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it’s that lovely time of year again when the sun comes out and makes everything
glisten ... oh wait, I just looked out the window. Regardless of the not-so-jolly
weather, the holiday season is upon us. You may be wondering how cancer will
affect your ability to travel this summer, but here’s the good news: having
cancer doesn’t have to mean that you can’t travel. However, there are some
problems that you might face when travelling or planning a trip. For this
reason, it’s really important that you consider the possible health risks and
plan as much as possible beforehand, so that you can have a relaxing,
stress-free holiday. Here at Macmillan, we’re here to help you do exactly that.
travel insurance can be more difficult when you’re living with or after cancer,
so it’s a good idea to start looking as early as you can. Ideally, you should
start looking for insurance before booking your holiday. Be aware that it can
be harder to get insurance to travel to some countries, particularly the USA,
or for certain types of holidays, such as a cruise.
You can find
out more about getting
travel insurance on our website.
Taking care in the sun
important to protect your skin from the sun, especially during and after
treatment. Some cancer treatments can make your skin more sensitive to damage
from the sun. This damage can be temporary or permanent, and will also depend
on the type and dose of your treatment. We have more information about taking
care of your skin in the sun. Here are a few of the key tips:
Taking medicines abroad
taking regular medicines, make sure you have enough to last for your whole
trip. If you’re going for a long time, check whether you can get the medicines
you need in the country you’re going to, as your doctor can normally only
prescribe a limited amount.
that if you’re travelling across international time zones, this is likely to
affect the time you take your medicines. If there is several hours’ difference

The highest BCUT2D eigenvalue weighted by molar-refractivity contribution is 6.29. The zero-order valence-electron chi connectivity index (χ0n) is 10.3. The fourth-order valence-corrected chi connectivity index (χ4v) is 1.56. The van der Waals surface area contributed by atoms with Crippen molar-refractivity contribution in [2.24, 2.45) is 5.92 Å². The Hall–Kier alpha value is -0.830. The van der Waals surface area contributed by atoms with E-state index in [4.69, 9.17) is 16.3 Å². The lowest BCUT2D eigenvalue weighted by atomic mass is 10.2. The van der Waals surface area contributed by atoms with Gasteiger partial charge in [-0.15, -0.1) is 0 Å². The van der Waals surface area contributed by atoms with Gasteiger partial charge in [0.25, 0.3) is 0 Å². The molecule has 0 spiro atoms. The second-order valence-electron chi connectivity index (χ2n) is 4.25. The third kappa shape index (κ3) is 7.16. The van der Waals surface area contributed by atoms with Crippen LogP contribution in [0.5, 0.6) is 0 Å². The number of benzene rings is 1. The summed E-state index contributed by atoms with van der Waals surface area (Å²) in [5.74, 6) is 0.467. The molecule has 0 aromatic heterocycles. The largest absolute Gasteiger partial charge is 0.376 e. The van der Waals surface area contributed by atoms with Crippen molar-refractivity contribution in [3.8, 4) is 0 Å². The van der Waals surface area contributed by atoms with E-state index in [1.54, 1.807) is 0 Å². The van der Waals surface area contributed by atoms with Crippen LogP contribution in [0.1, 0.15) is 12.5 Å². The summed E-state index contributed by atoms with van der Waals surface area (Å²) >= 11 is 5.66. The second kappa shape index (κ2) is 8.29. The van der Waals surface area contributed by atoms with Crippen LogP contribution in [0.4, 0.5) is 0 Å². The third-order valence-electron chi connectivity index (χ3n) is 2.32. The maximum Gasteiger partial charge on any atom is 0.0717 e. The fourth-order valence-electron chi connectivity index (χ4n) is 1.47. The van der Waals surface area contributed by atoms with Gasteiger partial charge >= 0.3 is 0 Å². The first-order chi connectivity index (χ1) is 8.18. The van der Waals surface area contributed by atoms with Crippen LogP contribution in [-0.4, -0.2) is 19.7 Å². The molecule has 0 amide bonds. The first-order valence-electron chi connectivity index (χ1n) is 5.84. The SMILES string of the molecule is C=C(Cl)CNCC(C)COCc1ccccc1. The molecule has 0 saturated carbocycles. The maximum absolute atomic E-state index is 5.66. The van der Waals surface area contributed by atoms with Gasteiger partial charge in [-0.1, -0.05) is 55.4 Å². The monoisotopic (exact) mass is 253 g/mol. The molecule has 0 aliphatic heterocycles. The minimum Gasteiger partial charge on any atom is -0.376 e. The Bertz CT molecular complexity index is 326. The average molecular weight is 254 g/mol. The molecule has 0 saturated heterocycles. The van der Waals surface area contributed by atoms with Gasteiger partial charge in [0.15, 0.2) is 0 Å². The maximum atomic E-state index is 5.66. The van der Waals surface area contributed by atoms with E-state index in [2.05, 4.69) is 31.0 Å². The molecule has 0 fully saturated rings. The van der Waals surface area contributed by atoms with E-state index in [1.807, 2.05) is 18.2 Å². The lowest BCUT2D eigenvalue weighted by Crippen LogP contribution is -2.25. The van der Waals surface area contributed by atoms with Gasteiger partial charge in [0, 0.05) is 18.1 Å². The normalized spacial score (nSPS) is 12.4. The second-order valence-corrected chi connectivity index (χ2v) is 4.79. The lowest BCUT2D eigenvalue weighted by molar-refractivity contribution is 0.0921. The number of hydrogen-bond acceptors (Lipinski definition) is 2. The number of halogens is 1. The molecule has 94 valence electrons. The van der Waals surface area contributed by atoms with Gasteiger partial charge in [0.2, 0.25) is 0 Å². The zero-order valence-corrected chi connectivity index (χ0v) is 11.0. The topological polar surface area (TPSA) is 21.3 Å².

from UK time, try to gradually adjust the times that you take them to fit with
the local time. Your doctor or pharmacist can help you with this. You might
also find our information about taking
medicines abroad useful.
Avoiding health problems while
that, wherever you are in the world, you’re careful about what you eat and
drink. There are plenty of useful
tips on our website for avoiding health problems (such as stomach upsets,
diseases and infections) while you’re abroad.
planning your trip, don’t forget to take a look at this checklist
before you go.
You can find
loads of information on everything we’ve covered here (and more) on the travel
and cancer section of our website.
Or, you can call our free support line on 0808 808 0000 (Monday-Friday, 9am-8pm). Of course, you’re
more than welcome to leave any questions in the comments section below.
not be able to take a break from your treatment, or you simply might not feel
up to travelling. But if you do, we hope you have a wonderful, worry-free time
and that everything goes smoothly for you.
OKAY!!! thank you..
If you have any questions about our organisation our Macmillan team would love to hear from you
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© Macmillan Cancer Support 2010
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